April 22, 2010 By thea
I love the pool. I’m a big fan of chlorine and being able to see the bottom and not swimming with other species of living things. I love playing with the kids and splashing around and seeing how far I can get underwater while holding my breath.
That being said, I’m a nervous swimmer. I know how to swim, but I’m just not all that strong. I definitely prefer breast stroke to freestyle. I know how to do freestyle, I just never learned to do it correctly. My breathing gets all messed up and I panic and I stop.
I have not swum (swam, swimmed, swim past tense) a lap in 20+ years.
But I decided that it was time to get in the pool again. I bought myself a swimsuit (as opposed to a sit-by-the-pool suit), a swim cap and some goggles. Then I printed out a copy of the gym’s lap pool schedule and put it next to my to-do list.
And there it sat for a full month. All of it. I never took the tags off of any of the stuff that I bought and I never even looked at the lap schedule.
But yesterday, I bit the bullet and did it. I packed up my stuff and headed to the pool. And I swam 200 meters. And I didn’t die. I was really happy I didn’t die.
Here are some things that I learned and some observations I had:
- I loathe locker rooms. I’ve always hated them. In high school, I was the one who changed in a stall after gym class. I don’t like disrobing in front of people…which is exactly what I did yesterday. It wasn’t until AFTER the swim that I found changing rooms that I could use. Good to know for next time.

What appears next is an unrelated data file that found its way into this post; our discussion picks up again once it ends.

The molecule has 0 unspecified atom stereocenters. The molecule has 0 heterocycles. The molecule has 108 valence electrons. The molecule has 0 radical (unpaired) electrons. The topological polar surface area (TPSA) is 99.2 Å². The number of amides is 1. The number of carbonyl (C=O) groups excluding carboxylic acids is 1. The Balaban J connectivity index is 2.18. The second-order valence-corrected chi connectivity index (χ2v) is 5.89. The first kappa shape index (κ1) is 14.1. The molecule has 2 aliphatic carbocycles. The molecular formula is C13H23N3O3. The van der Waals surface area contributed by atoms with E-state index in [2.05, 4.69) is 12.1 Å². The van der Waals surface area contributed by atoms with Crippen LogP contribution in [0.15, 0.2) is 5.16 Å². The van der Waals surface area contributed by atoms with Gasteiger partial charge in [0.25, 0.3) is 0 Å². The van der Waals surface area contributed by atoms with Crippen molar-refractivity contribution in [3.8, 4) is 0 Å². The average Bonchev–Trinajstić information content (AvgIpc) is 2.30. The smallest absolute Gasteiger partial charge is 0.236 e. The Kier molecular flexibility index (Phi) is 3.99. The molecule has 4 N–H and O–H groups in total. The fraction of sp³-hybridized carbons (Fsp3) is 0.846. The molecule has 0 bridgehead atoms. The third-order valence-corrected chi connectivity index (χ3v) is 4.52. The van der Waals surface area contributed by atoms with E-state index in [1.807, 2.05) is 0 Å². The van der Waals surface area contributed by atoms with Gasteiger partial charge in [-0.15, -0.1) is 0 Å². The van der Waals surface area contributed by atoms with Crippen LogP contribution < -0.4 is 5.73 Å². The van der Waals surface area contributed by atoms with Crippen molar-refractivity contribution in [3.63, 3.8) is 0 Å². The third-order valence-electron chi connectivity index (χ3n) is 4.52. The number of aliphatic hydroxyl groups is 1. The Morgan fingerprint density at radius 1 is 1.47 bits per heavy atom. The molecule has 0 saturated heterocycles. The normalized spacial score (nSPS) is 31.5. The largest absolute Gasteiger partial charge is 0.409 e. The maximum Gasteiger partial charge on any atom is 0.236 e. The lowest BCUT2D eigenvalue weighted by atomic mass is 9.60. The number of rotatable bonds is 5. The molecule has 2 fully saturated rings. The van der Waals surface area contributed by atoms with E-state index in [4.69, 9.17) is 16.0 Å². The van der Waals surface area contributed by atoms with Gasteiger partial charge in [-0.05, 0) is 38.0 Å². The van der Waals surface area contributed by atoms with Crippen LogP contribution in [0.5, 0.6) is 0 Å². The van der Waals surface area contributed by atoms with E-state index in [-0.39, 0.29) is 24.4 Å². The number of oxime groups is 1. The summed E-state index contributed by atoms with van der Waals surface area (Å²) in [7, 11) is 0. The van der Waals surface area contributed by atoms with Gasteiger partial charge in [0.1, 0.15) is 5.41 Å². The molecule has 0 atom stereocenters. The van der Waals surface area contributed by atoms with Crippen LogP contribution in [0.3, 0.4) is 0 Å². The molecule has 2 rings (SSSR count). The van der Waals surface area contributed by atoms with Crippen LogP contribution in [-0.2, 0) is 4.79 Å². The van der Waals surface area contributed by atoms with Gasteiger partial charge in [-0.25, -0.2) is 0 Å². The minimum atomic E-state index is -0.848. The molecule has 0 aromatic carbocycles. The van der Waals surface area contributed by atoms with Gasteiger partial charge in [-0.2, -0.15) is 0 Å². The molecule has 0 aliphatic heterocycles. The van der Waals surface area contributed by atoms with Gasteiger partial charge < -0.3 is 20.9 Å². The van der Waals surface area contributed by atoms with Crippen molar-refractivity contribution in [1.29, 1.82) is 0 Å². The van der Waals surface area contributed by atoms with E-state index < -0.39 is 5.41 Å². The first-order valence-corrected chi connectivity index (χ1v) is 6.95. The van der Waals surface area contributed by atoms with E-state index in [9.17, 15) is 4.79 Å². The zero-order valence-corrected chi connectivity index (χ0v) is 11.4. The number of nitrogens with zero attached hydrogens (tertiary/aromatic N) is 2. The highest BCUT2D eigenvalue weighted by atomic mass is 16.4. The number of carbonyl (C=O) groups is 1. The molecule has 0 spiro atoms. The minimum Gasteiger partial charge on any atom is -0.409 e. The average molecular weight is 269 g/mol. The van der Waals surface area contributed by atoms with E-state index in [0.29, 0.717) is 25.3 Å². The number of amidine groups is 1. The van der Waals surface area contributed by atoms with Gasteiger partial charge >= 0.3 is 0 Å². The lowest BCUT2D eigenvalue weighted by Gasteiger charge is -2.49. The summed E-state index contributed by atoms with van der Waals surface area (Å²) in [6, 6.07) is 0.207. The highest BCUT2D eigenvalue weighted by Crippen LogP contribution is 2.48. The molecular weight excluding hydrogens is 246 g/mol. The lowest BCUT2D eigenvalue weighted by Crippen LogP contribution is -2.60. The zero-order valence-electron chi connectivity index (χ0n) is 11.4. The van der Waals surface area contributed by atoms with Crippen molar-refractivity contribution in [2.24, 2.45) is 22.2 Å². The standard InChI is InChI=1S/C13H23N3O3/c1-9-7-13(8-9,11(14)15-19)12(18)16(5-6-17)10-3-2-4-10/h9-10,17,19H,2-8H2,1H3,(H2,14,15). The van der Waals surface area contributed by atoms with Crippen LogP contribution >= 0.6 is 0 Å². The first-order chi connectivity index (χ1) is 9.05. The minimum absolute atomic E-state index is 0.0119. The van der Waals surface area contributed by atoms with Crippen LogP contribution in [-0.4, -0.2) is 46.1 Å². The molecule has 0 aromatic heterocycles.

- I need to get a cheap pair of flip flops. I fear that I have athlete’s foot growing on me as we speak because I walked through the locker room and pool deck in bare feet.
- I purposely didn’t bring my goggles and swim cap because I didn’t want to seem like the overzealous newbie who was trying to be all hard core. It turns out that I was the only one that DIDN’T have that stuff. And the fact that I wanted to claw my eyes out all day yesterday is a good indication that goggles are your friend.
- I tried the freestyle for a few strokes and didn’t do too badly. I just had to stop because (in the absence of aforementioned swim cap) my hair kept getting in my eyes and I couldn’t see where I was going.
- When in doubt, ask. Before I ever got in the water, I was asking people about stuff I wasn’t sure about. I asked another woman in the locker room (we were both dressed) what she did with her locker key while she was in the pool. When I wasn’t sure which lanes were for open swim, I asked the lifeguard on duty.
- Nothing is as scary as your mind works it up to be.
I need to figure out a schedule of how I’m going to fit swimming into my schedule (the lap times are a bit tricky), but I’m thinking that swimming is here to stay…